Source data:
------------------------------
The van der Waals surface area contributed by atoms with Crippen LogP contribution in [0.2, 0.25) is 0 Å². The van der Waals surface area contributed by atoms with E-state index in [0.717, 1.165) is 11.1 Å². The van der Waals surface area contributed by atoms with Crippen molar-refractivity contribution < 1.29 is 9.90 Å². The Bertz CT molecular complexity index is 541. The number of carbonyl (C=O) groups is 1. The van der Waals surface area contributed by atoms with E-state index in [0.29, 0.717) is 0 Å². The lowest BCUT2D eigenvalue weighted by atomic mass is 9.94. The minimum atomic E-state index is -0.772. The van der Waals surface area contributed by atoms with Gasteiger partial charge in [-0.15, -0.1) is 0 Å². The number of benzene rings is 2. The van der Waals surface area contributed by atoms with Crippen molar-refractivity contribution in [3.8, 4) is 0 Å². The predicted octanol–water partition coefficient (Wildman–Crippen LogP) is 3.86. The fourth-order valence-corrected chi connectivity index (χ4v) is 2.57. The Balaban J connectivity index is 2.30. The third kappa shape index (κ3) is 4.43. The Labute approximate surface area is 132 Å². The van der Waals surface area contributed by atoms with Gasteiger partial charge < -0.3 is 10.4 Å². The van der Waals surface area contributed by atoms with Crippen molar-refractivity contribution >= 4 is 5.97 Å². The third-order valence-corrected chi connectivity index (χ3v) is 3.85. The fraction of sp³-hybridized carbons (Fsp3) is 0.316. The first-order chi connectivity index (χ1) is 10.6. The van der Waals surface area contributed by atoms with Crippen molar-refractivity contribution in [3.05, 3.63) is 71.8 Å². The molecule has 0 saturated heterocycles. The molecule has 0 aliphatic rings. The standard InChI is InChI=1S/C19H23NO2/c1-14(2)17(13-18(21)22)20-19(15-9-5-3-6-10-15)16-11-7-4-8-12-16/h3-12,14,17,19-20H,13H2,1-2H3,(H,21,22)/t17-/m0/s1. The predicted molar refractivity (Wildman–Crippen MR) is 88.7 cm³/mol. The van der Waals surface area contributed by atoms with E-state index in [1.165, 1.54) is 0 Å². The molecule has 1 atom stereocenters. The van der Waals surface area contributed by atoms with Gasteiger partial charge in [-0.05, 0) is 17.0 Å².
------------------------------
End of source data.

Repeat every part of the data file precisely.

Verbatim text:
The van der Waals surface area contributed by atoms with Crippen LogP contribution in [0.2, 0.25) is 0 Å². The van der Waals surface area contributed by atoms with E-state index in [0.717, 1.165) is 11.1 Å². The van der Waals surface area contributed by atoms with Crippen molar-refractivity contribution < 1.29 is 9.90 Å². The Bertz CT molecular complexity index is 541. The number of carbonyl (C=O) groups is 1. The van der Waals surface area contributed by atoms with E-state index in [0.29, 0.717) is 0 Å². The lowest BCUT2D eigenvalue weighted by atomic mass is 9.94. The minimum atomic E-state index is -0.772. The van der Waals surface area contributed by atoms with Gasteiger partial charge in [-0.15, -0.1) is 0 Å². The number of benzene rings is 2. The van der Waals surface area contributed by atoms with Crippen molar-refractivity contribution in [3.8, 4) is 0 Å². The predicted octanol–water partition coefficient (Wildman–Crippen LogP) is 3.86. The fourth-order valence-corrected chi connectivity index (χ4v) is 2.57. The Balaban J connectivity index is 2.30. The third kappa shape index (κ3) is 4.43. The Labute approximate surface area is 132 Å². The van der Waals surface area contributed by atoms with Gasteiger partial charge < -0.3 is 10.4 Å². The van der Waals surface area contributed by atoms with Crippen molar-refractivity contribution >= 4 is 5.97 Å². The third-order valence-corrected chi connectivity index (χ3v) is 3.85. The fraction of sp³-hybridized carbons (Fsp3) is 0.316. The first-order chi connectivity index (χ1) is 10.6. The van der Waals surface area contributed by atoms with Crippen molar-refractivity contribution in [3.05, 3.63) is 71.8 Å². The molecule has 0 saturated heterocycles. The molecule has 0 aliphatic rings. The standard InChI is InChI=1S/C19H23NO2/c1-14(2)17(13-18(21)22)20-19(15-9-5-3-6-10-15)16-11-7-4-8-12-16/h3-12,14,17,19-20H,13H2,1-2H3,(H,21,22)/t17-/m0/s1. The predicted molar refractivity (Wildman–Crippen MR) is 88.7 cm³/mol. The van der Waals surface area contributed by atoms with E-state index in [1.165, 1.54) is 0 Å². The molecule has 1 atom stereocenters. The van der Waals surface area contributed by atoms with Gasteiger partial charge in [-0.05, 0) is 17.0 Å².